Each historical and geographical part this book has been carefully researched, yet the research is not obtrusive. That it is true of this section. But of all the stages in Sara's story, it is this one that really comes to life both in terms of the characters and the descriptions - especially the descriptions Grenville's state of continual panic as he realises his duplicity will be discovered.
It also lives strongly with Jo Carroll's descriptions of the bleak scenery of the sea shore blasted with winds from the Antarctic, of the little town with its disreputable cast of seekers after gold and of Sara's prisoner-like existence. Some of the scenes reminded me of those desperate beach scenes in the 1993 film The Piano - also set on New Zealand's west coast.
Sara's attempt (in Jo Carroll's words) to 'steer an independent path' in the male dominated nineteenth century, ends badly. Barbara Weldon's life also ended badly - in the words of the real life New Zealand magistrate, it ended "casually and by misfortune".
Jo Carroll could not leave us with Sara simply being "swept along by a tide of events". So she gives us one last chapter that helps explain how Sara ended up on this one-way ladder.
The author takes us back in time to the potato famine that led to Sara's initial move from Ireland to the unpleasant rule of her Aunt and Uncle and to the mayhem and inequalities of Liverpool's burgeoning capitalism.
The descriptions of the Antrim countryside and its inhabitants destroyed by the potato blight are grim. And overlaid onto the disaster of starvation is Ireland's all to blatant religious divide. Sara was, after all, a planter's daughter - and the incoming, colonising Presbyterian planters held out strongly against the native Irish Catholics. So the book ends by taking us into the divides that still blight that part of Ireland to this day.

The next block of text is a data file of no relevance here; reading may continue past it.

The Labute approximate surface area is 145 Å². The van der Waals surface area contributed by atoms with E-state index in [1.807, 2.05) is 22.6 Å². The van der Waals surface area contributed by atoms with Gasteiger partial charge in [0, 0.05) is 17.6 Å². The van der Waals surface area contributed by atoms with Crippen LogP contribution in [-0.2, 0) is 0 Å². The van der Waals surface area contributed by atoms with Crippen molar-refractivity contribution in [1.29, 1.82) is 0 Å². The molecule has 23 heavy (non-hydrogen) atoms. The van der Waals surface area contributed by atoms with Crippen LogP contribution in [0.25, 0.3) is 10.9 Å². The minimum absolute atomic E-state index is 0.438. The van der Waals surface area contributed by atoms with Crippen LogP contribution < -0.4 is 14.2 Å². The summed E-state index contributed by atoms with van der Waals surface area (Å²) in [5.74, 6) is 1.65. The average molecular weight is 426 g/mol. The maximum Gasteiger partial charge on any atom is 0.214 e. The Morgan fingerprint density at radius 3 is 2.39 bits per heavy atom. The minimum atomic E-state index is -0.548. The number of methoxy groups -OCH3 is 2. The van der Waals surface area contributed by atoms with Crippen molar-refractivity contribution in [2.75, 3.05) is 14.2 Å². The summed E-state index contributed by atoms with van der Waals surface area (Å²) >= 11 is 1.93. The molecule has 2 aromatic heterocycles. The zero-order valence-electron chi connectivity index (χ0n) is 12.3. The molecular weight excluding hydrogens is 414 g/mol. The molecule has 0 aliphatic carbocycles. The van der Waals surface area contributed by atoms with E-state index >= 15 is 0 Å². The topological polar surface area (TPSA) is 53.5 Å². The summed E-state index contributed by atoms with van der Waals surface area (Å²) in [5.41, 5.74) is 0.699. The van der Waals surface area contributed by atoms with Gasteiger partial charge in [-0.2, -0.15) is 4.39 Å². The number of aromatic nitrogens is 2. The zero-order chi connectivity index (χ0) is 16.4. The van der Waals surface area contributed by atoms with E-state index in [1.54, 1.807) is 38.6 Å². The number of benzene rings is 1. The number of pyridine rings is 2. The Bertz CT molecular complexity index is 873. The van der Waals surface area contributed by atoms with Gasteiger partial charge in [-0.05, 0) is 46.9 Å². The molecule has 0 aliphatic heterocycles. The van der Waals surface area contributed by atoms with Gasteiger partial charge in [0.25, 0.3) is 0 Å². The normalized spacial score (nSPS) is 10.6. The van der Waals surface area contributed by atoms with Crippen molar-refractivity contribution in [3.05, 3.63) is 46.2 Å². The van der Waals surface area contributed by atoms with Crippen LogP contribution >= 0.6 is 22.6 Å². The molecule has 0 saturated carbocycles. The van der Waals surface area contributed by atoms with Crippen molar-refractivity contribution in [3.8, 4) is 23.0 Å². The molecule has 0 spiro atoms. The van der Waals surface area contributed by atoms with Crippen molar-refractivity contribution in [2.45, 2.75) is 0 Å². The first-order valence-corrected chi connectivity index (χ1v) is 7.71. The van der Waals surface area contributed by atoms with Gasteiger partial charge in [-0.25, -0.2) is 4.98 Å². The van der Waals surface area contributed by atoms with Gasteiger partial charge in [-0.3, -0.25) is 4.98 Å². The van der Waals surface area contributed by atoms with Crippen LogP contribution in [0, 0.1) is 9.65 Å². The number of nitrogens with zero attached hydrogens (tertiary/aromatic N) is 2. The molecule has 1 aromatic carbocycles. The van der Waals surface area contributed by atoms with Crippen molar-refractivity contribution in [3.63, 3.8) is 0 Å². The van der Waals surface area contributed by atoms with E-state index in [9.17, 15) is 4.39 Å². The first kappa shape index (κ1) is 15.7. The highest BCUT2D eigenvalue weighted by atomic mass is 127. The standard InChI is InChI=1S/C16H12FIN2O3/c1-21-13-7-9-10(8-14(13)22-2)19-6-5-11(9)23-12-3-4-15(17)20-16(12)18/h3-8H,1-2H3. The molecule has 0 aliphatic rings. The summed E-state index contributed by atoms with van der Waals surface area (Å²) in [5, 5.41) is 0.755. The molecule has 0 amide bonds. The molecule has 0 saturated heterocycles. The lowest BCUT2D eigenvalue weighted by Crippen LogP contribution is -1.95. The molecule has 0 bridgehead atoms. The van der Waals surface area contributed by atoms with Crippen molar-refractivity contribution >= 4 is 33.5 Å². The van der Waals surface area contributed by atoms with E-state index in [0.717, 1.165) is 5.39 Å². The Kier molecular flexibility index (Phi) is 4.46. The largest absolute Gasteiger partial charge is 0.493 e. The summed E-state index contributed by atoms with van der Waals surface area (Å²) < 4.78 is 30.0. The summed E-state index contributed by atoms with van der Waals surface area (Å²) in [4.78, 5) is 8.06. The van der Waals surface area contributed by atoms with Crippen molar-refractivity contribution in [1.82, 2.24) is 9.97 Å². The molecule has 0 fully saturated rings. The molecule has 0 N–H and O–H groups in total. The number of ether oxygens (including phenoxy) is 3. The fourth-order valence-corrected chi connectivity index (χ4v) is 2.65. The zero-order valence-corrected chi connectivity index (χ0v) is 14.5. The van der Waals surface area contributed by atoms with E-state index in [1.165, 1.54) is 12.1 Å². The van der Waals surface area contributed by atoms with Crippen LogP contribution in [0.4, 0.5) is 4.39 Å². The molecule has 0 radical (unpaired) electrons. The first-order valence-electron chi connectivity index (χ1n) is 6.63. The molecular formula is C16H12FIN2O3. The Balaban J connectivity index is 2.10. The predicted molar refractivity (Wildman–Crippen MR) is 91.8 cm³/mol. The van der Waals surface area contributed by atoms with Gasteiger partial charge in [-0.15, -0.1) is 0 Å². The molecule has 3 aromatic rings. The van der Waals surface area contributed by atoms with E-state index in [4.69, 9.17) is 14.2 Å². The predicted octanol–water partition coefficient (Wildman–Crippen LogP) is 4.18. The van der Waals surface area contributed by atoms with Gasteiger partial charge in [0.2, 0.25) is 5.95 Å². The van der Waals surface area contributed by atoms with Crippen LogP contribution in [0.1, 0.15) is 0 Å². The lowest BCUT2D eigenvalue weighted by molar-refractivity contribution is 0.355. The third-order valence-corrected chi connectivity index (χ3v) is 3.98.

One of the major accomplishments of this novel is that the story flows so clearly. There are no unlikely coincidences to perplex the reader and undermine the veracity of the tale. This is as close to the real story of such women as Barbara Weldon as we are likely to get.
However, coincidences do happen. No sooner had I finished The Planter's Daughter and put away the Kindle, than I spotted a report in my morning newspaper datelined Hokitika and headlined "Miners pile in for latest gold rush in New Zealand".
In the 1860s gold rush, Hokitika, this report says, had 72 hotels and few women: "Just as today, the original miners were secretive about their claims, often laying false trails and misinformation to lure their competitors away from prosperous sites."
Magistrate Grenville's pot of gold was Sara herself - and his false trails and misinformation led to his downfall and to Sara's death. His was 'fool's gold' and she paid the price for his folly.
We can look forward to Jo Carroll's next novel - whether it is available between hard or soft covers or online.